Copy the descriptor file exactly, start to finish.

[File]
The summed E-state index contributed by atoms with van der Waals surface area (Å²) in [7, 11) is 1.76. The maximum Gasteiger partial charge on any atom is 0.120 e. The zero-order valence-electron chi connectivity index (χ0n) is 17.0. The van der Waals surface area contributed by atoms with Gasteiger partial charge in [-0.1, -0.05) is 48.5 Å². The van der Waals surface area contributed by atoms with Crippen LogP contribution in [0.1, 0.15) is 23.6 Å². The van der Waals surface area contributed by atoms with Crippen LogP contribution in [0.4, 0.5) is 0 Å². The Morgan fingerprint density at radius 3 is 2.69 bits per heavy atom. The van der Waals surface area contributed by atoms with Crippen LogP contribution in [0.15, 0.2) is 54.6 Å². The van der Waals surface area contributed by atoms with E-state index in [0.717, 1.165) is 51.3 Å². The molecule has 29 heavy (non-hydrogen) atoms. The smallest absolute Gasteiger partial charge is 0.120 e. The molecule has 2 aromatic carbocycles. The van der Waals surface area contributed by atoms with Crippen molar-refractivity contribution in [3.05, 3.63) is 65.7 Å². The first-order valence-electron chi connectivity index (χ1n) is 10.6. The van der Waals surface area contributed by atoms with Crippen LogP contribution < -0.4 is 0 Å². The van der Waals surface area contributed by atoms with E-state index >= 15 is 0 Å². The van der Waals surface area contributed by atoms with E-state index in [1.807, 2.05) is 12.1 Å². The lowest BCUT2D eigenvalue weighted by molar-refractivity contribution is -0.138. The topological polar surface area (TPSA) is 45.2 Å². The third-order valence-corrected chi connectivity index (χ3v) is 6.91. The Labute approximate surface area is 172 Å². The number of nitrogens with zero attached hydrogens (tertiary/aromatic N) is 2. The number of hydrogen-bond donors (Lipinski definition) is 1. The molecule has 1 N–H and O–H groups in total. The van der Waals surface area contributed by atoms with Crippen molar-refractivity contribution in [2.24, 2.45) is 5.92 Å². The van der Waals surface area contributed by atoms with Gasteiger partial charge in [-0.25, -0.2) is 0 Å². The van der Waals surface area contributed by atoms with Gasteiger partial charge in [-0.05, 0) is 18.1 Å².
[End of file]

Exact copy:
The summed E-state index contributed by atoms with van der Waals surface area (Å²) in [7, 11) is 1.76. The maximum Gasteiger partial charge on any atom is 0.120 e. The zero-order valence-electron chi connectivity index (χ0n) is 17.0. The van der Waals surface area contributed by atoms with Gasteiger partial charge in [-0.1, -0.05) is 48.5 Å². The van der Waals surface area contributed by atoms with Crippen LogP contribution in [0.1, 0.15) is 23.6 Å². The van der Waals surface area contributed by atoms with Crippen LogP contribution in [0.4, 0.5) is 0 Å². The Morgan fingerprint density at radius 3 is 2.69 bits per heavy atom. The van der Waals surface area contributed by atoms with Crippen LogP contribution in [0.15, 0.2) is 54.6 Å². The van der Waals surface area contributed by atoms with E-state index in [0.717, 1.165) is 51.3 Å². The molecule has 29 heavy (non-hydrogen) atoms. The smallest absolute Gasteiger partial charge is 0.120 e. The molecule has 2 aromatic carbocycles. The van der Waals surface area contributed by atoms with Crippen molar-refractivity contribution in [3.05, 3.63) is 65.7 Å². The first-order valence-electron chi connectivity index (χ1n) is 10.6. The van der Waals surface area contributed by atoms with Crippen LogP contribution < -0.4 is 0 Å². The van der Waals surface area contributed by atoms with E-state index >= 15 is 0 Å². The van der Waals surface area contributed by atoms with E-state index in [1.807, 2.05) is 12.1 Å². The lowest BCUT2D eigenvalue weighted by molar-refractivity contribution is -0.138. The topological polar surface area (TPSA) is 45.2 Å². The third-order valence-corrected chi connectivity index (χ3v) is 6.91. The Labute approximate surface area is 172 Å². The number of nitrogens with zero attached hydrogens (tertiary/aromatic N) is 2. The number of hydrogen-bond donors (Lipinski definition) is 1. The molecule has 1 N–H and O–H groups in total. The van der Waals surface area contributed by atoms with Crippen molar-refractivity contribution in [2.24, 2.45) is 5.92 Å². The van der Waals surface area contributed by atoms with Gasteiger partial charge in [-0.25, -0.2) is 0 Å². The van der Waals surface area contributed by atoms with Gasteiger partial charge in [-0.05, 0) is 18.1 Å².